The reoperation we had in group B explains also partly the length of stay in this group. Excluding this case, the mean hospital stay for a laparoscopic LG (without complications) is about 1.64 days. In 2008 and 2009, Palmer demonstrated that unilateral and bilateral EUVR could be performed on a day-surgery basis (27, 28). Longer hospital stay in the open group in this series is more related to habits and reimbursement system than to a real necessity. Recently system changed and hospital stay shortened dramatically.

Main concern in the LG technique is the risk of voiding dysfunction. Several series reported a bladder voiding dysfunction with an incidence ranging from 3 to 20% in different series (29, 30). It might be the result of neurovascular injury during ureteral or bladder dissection (31). However, more recently, McAchran and Palmer demonstrated that in bilateral cases, surgical correction can be performed without postoperative urinary retention (32). Yucel and Baskin described the neuroanatomy of the distal ureter, UVJ and their clinical application. They showed that nerves occupy the medial aspect of the distal ureter and that, at level of UVJ, the nerves encircle the entire ureter. They travel just outside Waldeyer's sheath, leaving a safe area for surgical dissection under this sheath (33). Our series demonstrates, too, that voiding dysfunction is rare certainly in unilateral cases. We encountered very few problems in the two groups (1 case in each).

Peters et al. showed a comparative outcome between open Cohen and robotic assisted EVUR with longer operative time in the robotic group (34).

In the robotic approach, Peters in 2004 reported a voiding dysfunction in one case (5, 8%) (34). Randomized trials could be necessary to see if a MIS or robotic approach could help to decrease the risk of bladder dysfunction but numbers of patients operated for VUR is becoming so small that this task is probably impossible to accomplish. Considering that authors conducted a retrospective multi-center (two) study, follow up and treatment options before the Lich Gregoir were different and institution dependent. This is part of the limitations due to this type of studies. In duplicated collecting systems, the LG sheath has shown an excellent results in the literature (35). In our study we had more than 30 cases with duplicated collecting systems with excellent results in both groups.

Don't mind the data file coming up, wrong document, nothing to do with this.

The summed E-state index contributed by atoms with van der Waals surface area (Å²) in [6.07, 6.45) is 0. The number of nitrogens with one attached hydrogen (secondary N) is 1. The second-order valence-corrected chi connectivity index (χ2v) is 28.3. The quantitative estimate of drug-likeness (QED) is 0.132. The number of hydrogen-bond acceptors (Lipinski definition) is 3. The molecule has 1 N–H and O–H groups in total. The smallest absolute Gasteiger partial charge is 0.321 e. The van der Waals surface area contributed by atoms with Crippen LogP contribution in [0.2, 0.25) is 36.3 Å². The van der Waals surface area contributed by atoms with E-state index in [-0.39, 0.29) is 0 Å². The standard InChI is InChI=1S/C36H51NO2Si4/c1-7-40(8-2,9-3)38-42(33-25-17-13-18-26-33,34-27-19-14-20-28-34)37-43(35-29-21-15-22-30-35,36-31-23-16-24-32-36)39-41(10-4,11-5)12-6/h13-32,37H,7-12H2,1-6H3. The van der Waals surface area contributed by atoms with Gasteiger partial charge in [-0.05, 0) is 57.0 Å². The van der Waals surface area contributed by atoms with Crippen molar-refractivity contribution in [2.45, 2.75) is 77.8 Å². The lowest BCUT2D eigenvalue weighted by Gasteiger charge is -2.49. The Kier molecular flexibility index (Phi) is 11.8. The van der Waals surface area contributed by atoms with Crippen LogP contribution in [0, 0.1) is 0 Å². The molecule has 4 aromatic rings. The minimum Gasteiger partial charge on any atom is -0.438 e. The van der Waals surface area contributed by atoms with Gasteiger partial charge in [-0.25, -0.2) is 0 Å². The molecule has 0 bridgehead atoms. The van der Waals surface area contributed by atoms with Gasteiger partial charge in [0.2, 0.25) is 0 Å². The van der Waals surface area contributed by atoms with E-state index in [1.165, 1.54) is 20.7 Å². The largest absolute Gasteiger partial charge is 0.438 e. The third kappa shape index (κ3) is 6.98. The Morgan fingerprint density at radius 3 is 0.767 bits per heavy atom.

Conclusion

We demonstrate that MIS LG is effective in unilateral and bilateral VUR with a similar success rate as in open surgery. Laparoscopic approach reduces post-operative pain medication and permits a faster return to normal activity. Day surgery is to be considered as a perfectly attainable objective in the MIS as well as, probably, in the open approach. The neuroanatomy of bladder, ureters and VUJ should be kept in mind for this technique.

Author Contributions

NB: writing the manuscript and references; NB and AK: responsable about data collections and framing; AS: did the statistical analysis; HS, FV, and ML: study design and ethical approval. All authors included in the final revision and approval of the finalization.

Conflict of Interest Statement

The authors declare that the research was conducted in the absence of any commercial or financial relationships that could be construed as a potential conflict of interest.

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Keywords: vesicoureteral reflux, comparative study, open, laparoscopy, Lich Gregoir

Citation: Bustangi N, Kallas Chemaly A, Scalabre A, Khelif K, Luyckx S, Steyaert H, Varlet F and Lopez M (2018) Extravesical Ureteral Reimplantation Following Lich-Gregoir Technique for the Correction of Vesico-Ureteral Reflux Retrospective Comparative Study Open vs. Laparoscopy. Front. Pediatr. 6:388. doi: 10.3389/fped.2018.00388

Received: 01 September 2018; Accepted: 26 November 2018;
Published: 18 December 2018.

Edited by:

Marco Castagnetti, University Hospital of Padua, Italy

Reviewed by:

Marcos Raymond Perez-Brayfield, School of Medicine, University of Puerto Rico, Puerto Rico
Roberto Iglesias Lopes, Hospital for Sick Children, Canada
Luis Guerra, University of Ottawa, Canada

Copyright © 2018 Bustangi, Kallas Chemaly, Scalabre, Khelif, Luyckx, Steyaert, Varlet and Lopez. This is an open-access article distributed under the terms of the Creative Commons Attribution License (CC BY). The use, distribution or reproduction in other forums is permitted, provided the original author(s) and the copyright owner(s) are credited and that the original publication in this journal is cited, in accordance with accepted academic practice. No use, distribution or reproduction is permitted which does not comply with these terms.

*Correspondence: Nasir Bustangi, dr_nasmb@yahoo.com